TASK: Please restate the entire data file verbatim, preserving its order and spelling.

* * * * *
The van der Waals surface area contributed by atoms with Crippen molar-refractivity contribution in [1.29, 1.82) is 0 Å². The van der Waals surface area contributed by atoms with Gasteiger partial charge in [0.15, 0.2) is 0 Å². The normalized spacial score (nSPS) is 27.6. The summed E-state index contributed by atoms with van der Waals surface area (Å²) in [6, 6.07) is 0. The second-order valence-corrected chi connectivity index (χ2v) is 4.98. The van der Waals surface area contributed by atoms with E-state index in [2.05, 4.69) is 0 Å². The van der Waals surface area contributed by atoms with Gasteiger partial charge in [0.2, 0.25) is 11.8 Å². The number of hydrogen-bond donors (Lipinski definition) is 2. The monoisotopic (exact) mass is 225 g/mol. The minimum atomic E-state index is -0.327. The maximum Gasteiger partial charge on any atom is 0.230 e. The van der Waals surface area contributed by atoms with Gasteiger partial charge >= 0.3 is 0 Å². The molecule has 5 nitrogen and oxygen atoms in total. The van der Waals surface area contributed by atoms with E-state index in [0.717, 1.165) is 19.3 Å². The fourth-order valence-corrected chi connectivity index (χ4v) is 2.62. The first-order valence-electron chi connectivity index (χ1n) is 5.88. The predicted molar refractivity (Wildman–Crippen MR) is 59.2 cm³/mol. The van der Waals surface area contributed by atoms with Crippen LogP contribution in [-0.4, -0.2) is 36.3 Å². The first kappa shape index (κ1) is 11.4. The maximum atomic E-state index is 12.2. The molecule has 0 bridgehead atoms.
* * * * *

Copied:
The van der Waals surface area contributed by atoms with Crippen molar-refractivity contribution in [1.29, 1.82) is 0 Å². The van der Waals surface area contributed by atoms with Gasteiger partial charge in [0.15, 0.2) is 0 Å². The normalized spacial score (nSPS) is 27.6. The summed E-state index contributed by atoms with van der Waals surface area (Å²) in [6, 6.07) is 0. The second-order valence-corrected chi connectivity index (χ2v) is 4.98. The van der Waals surface area contributed by atoms with E-state index in [2.05, 4.69) is 0 Å². The van der Waals surface area contributed by atoms with Gasteiger partial charge in [0.2, 0.25) is 11.8 Å². The number of hydrogen-bond donors (Lipinski definition) is 2. The monoisotopic (exact) mass is 225 g/mol. The minimum atomic E-state index is -0.327. The maximum Gasteiger partial charge on any atom is 0.230 e. The van der Waals surface area contributed by atoms with Gasteiger partial charge >= 0.3 is 0 Å². The molecule has 5 nitrogen and oxygen atoms in total. The van der Waals surface area contributed by atoms with E-state index in [0.717, 1.165) is 19.3 Å². The fourth-order valence-corrected chi connectivity index (χ4v) is 2.62. The first-order valence-electron chi connectivity index (χ1n) is 5.88. The predicted molar refractivity (Wildman–Crippen MR) is 59.2 cm³/mol. The van der Waals surface area contributed by atoms with Crippen LogP contribution in [-0.4, -0.2) is 36.3 Å². The first kappa shape index (κ1) is 11.4. The maximum atomic E-state index is 12.2. The molecule has 0 bridgehead atoms.